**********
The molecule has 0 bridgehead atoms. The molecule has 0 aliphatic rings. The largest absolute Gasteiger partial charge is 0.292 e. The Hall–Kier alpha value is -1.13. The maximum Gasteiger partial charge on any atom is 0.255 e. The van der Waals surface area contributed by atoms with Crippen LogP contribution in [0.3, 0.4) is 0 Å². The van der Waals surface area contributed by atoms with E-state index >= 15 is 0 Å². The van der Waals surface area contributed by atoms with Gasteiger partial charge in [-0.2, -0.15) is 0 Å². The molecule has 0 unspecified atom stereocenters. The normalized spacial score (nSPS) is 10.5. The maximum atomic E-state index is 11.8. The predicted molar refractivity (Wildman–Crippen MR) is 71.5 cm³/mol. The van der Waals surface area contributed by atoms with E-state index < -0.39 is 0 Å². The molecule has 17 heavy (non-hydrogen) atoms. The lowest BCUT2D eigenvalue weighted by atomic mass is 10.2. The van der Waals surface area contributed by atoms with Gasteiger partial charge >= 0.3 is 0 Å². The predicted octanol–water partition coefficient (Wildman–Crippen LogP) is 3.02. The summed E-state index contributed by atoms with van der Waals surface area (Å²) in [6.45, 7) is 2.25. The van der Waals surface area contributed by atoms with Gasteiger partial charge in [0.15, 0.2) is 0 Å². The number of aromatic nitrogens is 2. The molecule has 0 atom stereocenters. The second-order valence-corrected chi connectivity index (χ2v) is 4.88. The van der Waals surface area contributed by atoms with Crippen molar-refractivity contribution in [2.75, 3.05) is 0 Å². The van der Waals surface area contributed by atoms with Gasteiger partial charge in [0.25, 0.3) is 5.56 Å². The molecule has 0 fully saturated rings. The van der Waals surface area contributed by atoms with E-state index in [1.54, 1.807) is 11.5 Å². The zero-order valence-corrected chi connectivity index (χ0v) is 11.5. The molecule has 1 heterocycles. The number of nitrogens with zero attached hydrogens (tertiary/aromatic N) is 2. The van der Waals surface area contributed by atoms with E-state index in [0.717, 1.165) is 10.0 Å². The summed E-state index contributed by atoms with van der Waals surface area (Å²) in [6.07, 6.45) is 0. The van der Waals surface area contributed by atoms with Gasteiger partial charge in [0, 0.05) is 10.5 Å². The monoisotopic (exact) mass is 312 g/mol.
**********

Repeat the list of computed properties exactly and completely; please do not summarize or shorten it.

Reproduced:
The molecule has 0 bridgehead atoms. The molecule has 0 aliphatic rings. The largest absolute Gasteiger partial charge is 0.292 e. The Hall–Kier alpha value is -1.13. The maximum Gasteiger partial charge on any atom is 0.255 e. The van der Waals surface area contributed by atoms with Crippen LogP contribution in [0.3, 0.4) is 0 Å². The van der Waals surface area contributed by atoms with E-state index >= 15 is 0 Å². The van der Waals surface area contributed by atoms with Gasteiger partial charge in [-0.2, -0.15) is 0 Å². The molecule has 0 unspecified atom stereocenters. The normalized spacial score (nSPS) is 10.5. The maximum atomic E-state index is 11.8. The predicted molar refractivity (Wildman–Crippen MR) is 71.5 cm³/mol. The van der Waals surface area contributed by atoms with E-state index < -0.39 is 0 Å². The molecule has 17 heavy (non-hydrogen) atoms. The lowest BCUT2D eigenvalue weighted by atomic mass is 10.2. The van der Waals surface area contributed by atoms with Gasteiger partial charge >= 0.3 is 0 Å². The predicted octanol–water partition coefficient (Wildman–Crippen LogP) is 3.02. The summed E-state index contributed by atoms with van der Waals surface area (Å²) in [6.45, 7) is 2.25. The van der Waals surface area contributed by atoms with Gasteiger partial charge in [0.15, 0.2) is 0 Å². The number of aromatic nitrogens is 2. The molecule has 0 atom stereocenters. The second-order valence-corrected chi connectivity index (χ2v) is 4.88. The van der Waals surface area contributed by atoms with Crippen molar-refractivity contribution in [2.75, 3.05) is 0 Å². The van der Waals surface area contributed by atoms with Gasteiger partial charge in [0.25, 0.3) is 5.56 Å². The molecule has 0 fully saturated rings. The van der Waals surface area contributed by atoms with E-state index in [1.54, 1.807) is 11.5 Å². The zero-order valence-corrected chi connectivity index (χ0v) is 11.5. The molecule has 1 heterocycles. The number of nitrogens with zero attached hydrogens (tertiary/aromatic N) is 2. The van der Waals surface area contributed by atoms with E-state index in [0.717, 1.165) is 10.0 Å². The summed E-state index contributed by atoms with van der Waals surface area (Å²) in [6.07, 6.45) is 0. The van der Waals surface area contributed by atoms with Gasteiger partial charge in [0, 0.05) is 10.5 Å². The monoisotopic (exact) mass is 312 g/mol.